For decades, Penguin Random House, Hachette Book Group, Harper Collins, Simon and Schuster, and Macmillan comprised the “Big Five” Publishing Houses, but Penguin Random House’s recent acquisition of Simon and Schuster brings the already small number down even more. The acquisition was met with waves of opposition, especially from authors - even those who were published by different firms. As author Matt Stoller notes, the economy functions on competition. For authors to receive the best deals for their books and afford to write for a living, they rely on editors at publishing firms to “bid against each other” for the rights to their books (qtd. in Schaub).
If this was not threatening enough, The Atlantic author Franklin Foer argues that the combination of Simon and Schuster and Penguin Random House could “publish a third of all books in the U.S.,” which could demolish the chances of a smaller author to get published by a larger firm (Foer). He also mentions the financial losses that authors may suffer, since the company will not have to pay as high advances (Foer). However, Amazon is his primary concern. Though seemingly disconnected at first, Foer argues that Amazon sells about 50 percent of books in America, so though the merger would increase the amount of books that are sold by one company, Amazon could be the larger threat. Since Amazon has annihilated Barnes and Noble and other brick and mortar bookstores, Foer fears that Amazon will do the same to publishing houses and independent authors.
As well as this, independent bookshops are threatened by the merger (Harris). According to the “NPS’s BookScan…[paper copies of books sold] rises to about 34 percent,” which is over a third of the industry (Harris). Combined with Amazon’s figure, about 84 percent of books are sold through these two avenues. Though the book may not state the parent company of the publisher or seller, it will be incredibly rare that it will not have had contact with one of those two companies. Even then, Penguin Random House also operates under a parent company - Bertelsmann - and though they have aided “independent booksellers during the pandemic,” they still threaten to run other publishers out of the business (Harris). Penguin Random House itself is a merger (Harris).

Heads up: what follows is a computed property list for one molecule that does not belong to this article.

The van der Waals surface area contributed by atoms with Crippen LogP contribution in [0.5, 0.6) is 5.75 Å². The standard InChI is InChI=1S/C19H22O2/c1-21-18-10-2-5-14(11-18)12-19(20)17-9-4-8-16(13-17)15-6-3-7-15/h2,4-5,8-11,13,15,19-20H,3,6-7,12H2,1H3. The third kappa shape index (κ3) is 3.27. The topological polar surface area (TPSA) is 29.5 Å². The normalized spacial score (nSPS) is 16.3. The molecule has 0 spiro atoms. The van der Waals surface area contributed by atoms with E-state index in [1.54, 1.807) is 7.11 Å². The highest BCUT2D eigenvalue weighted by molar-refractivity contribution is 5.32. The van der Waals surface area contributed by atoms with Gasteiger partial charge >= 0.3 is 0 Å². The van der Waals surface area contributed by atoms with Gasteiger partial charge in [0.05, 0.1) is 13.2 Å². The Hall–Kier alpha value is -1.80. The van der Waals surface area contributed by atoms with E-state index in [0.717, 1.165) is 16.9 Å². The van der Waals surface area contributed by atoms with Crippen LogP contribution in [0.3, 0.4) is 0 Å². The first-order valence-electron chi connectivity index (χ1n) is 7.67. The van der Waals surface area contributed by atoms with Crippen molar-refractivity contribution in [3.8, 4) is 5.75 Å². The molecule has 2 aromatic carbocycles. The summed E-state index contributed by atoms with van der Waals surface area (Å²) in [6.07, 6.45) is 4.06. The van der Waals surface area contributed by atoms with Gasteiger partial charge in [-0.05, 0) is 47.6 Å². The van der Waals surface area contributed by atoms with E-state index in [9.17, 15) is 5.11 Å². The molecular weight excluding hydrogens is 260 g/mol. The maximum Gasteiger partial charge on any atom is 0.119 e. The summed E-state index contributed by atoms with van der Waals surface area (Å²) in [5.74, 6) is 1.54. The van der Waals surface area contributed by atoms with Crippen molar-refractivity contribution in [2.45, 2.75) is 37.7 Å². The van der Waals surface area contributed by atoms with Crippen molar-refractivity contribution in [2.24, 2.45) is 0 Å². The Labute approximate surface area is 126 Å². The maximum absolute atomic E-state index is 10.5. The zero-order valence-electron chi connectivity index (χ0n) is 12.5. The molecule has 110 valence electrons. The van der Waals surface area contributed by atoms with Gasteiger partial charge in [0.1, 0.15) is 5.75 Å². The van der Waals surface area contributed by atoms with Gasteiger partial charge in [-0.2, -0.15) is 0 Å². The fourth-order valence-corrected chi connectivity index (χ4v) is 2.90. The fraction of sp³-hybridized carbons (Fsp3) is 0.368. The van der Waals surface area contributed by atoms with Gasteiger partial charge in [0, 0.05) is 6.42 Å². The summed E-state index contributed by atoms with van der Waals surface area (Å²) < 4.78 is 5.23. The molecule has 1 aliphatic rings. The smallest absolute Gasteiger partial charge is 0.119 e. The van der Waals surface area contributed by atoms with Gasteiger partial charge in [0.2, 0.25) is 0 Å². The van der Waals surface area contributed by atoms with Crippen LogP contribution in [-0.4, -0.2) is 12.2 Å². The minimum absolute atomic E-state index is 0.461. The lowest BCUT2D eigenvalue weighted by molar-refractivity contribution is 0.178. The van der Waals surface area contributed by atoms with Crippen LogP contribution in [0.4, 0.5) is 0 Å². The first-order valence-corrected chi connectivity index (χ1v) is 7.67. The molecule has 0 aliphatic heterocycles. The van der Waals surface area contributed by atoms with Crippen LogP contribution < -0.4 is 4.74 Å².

On top of this, Hachette Book Group has bought a large independent publisher called Workman Publishing, eliminating another indie route. The trend seems to be that the Big Five are intent on acquiring independent publishers, which narrows down the options for new authors to get their work out to the public eye (Harris and Alter). The industry becomes more competitive for authors who fuel it while the Big Five (now Four) get to choose how much they pay their authors and capitalize off of the lack of diverse offers. Soon, we may see the Big Four become the Big Three and so on, and coupled with their acquisitions of smaller publishers, writing may become less accessible.
Foer, F. (2020, November 25). The monster publishing merger is about amazon. The Atlantic. Retrieved September 9, 2021, from https://www.theatlantic.com/ideas/archive/2020/11/penguin-random-house-simon-schuster-monster-about-amazon/617209/.
Harris, E. A. (2021, February 25). What happens when a publisher becomes a megapublisher? The New York Times. Retrieved September 9, 2021, from https://www.nytimes.com/2021/02/25/books/penguin-random-house-simon-schuster-publishing.html.
Harris, E. A., & Alter, A. (2021, August 16). Hachette to Buy Workman for $240 million as Publishing Continues Consolidation. The New York Times. Retrieved September 9, 2021, from https://www.nytimes.com/2021/08/16/books/hachette-workman-publishing.html.
Schaub, M. (2020, November 25). The big five become the big four. Kirkus Reviews. Retrieved September 9, 2021, from https://www.kirkusreviews.com/news-and-features/articles/the-big-five-become-the-big-four/.